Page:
Thursday, October 08, 2015

Talent's temptations

I'd like to make one last observation on the Wilson affair. I'm using this occasion to make a larger point. 

From what I've read, Wilson acts as if he's the victim, he's the one who was wronged in this whole dispute. 

In my observation, most pastors are pretty ordinary people. They aren't especially gifted. They don't have any great knack for what they do. And I don't say that as a criticism or putdown.

Because most pastors don't have a deep well of natural talent to dip into, they can't rely on their personal facility in the way a truly gifted person can. To be a good shepherd, the average pastor must rely one things which aren't based on his special endowments, because he never had all that to draw upon. Instead, he must simply be studious, faithful, prayerful conscientious, know his parishioners, visit the sick, &c. Plodding, mundane things that anyone dutiful person can do.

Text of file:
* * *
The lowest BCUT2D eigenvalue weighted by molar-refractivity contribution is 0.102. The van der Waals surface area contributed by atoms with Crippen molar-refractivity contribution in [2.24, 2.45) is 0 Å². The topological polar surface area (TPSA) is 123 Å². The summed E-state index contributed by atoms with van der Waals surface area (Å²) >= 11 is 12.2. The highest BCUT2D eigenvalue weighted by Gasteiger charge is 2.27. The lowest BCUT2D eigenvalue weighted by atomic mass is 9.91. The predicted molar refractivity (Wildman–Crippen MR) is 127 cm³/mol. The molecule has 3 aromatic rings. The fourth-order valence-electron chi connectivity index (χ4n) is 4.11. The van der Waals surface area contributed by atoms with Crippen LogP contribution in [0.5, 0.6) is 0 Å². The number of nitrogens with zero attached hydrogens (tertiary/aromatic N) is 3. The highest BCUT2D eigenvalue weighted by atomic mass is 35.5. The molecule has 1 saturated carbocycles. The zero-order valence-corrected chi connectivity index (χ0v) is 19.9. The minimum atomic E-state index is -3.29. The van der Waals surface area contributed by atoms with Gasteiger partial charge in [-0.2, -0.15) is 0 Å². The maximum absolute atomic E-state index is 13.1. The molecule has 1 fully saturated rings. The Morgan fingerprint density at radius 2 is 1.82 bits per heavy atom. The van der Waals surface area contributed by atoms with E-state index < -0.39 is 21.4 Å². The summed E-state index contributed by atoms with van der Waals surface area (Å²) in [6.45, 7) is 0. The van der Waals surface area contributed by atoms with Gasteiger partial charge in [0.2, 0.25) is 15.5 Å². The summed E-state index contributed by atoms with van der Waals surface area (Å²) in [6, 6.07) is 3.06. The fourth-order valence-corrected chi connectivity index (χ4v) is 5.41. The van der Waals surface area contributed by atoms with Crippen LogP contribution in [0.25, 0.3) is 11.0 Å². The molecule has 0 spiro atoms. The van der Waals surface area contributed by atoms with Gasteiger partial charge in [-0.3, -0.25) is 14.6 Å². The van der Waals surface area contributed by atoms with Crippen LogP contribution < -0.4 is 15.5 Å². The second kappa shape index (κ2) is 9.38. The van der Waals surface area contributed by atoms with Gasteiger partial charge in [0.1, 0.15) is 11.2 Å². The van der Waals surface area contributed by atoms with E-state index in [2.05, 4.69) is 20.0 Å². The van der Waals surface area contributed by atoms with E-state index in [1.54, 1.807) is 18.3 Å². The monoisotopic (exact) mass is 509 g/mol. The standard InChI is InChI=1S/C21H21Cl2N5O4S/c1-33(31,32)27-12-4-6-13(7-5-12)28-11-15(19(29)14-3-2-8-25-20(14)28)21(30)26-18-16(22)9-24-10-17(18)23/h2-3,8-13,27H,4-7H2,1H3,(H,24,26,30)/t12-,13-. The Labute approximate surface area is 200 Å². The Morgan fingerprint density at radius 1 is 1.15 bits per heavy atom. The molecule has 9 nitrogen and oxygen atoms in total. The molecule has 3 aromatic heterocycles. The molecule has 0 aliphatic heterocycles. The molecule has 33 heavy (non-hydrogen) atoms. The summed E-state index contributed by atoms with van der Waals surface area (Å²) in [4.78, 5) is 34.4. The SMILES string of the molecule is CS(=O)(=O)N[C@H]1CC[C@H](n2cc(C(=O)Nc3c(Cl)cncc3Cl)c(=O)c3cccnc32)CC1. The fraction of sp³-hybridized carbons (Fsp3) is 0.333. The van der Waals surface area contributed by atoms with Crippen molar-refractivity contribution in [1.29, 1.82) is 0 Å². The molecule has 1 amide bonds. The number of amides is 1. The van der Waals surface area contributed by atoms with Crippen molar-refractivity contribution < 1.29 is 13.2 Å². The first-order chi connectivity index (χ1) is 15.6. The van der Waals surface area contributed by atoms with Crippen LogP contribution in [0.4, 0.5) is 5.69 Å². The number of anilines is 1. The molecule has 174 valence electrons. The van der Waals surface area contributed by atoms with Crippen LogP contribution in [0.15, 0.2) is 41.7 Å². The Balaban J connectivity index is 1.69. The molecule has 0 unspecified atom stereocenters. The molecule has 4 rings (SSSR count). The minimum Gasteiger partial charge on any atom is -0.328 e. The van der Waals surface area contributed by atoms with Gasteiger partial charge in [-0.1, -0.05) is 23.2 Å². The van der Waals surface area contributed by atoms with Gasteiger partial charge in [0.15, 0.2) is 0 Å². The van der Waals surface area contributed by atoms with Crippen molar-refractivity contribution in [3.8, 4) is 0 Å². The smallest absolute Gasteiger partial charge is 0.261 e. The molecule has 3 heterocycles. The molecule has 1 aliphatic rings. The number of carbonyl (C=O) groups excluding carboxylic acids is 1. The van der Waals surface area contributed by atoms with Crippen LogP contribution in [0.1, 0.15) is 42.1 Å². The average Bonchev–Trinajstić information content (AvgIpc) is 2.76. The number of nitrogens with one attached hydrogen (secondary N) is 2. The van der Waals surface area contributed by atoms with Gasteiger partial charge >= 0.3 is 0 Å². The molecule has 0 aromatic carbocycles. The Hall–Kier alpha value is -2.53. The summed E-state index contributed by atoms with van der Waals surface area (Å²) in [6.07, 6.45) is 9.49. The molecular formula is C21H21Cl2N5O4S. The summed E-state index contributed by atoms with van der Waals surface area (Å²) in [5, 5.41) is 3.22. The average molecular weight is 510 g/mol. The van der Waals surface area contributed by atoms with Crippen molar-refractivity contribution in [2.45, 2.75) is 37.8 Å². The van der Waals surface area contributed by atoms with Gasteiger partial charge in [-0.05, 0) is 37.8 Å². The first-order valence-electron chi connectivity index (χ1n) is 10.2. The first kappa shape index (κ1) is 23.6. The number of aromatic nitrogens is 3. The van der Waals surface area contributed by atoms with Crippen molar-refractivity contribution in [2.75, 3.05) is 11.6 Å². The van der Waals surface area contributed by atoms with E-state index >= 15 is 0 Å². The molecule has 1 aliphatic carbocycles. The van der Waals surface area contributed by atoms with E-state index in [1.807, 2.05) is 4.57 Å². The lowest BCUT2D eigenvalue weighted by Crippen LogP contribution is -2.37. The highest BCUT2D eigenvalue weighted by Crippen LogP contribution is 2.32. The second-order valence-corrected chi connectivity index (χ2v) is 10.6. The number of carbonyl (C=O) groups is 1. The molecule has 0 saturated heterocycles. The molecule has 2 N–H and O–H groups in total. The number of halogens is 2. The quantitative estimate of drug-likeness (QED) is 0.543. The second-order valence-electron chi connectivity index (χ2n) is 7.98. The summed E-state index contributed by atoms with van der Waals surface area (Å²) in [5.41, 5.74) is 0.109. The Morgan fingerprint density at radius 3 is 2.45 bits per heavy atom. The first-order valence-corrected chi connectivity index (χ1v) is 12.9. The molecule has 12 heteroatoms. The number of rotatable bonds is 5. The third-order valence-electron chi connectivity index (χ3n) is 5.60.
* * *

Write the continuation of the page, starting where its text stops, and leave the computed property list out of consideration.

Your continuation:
However, Doug Wilson is a big talent. Talented people rely on their outsized abilities. And there's nothing wrong with that. Make the most of it. Put it to good use.

However, talented people are prone to a danger that average people are not: pride. Egotism. 

Because they have talent, because they rely on their natural talent, it is easy for a gifted person to be self-centered. And this is reinforced by the fact that charisma is a drawing card. People come to hear and see you. They read you for style as much as substance. You have starpower. You become the sun of that solar system. 

It's easier for a talented person to see himself in his work, because he did put more of himself into his own work. He's less dependent on the work of others. He has a personal flair for doing things. He plunges the big dipper into the well of his own overflowing talent. 

Hence, gifted people, including–or especially–gifted Christians, must make an extra effort to guard against vainglory.


  1. Again, I point you to the BaylyBlog for the best insight of what's going on here.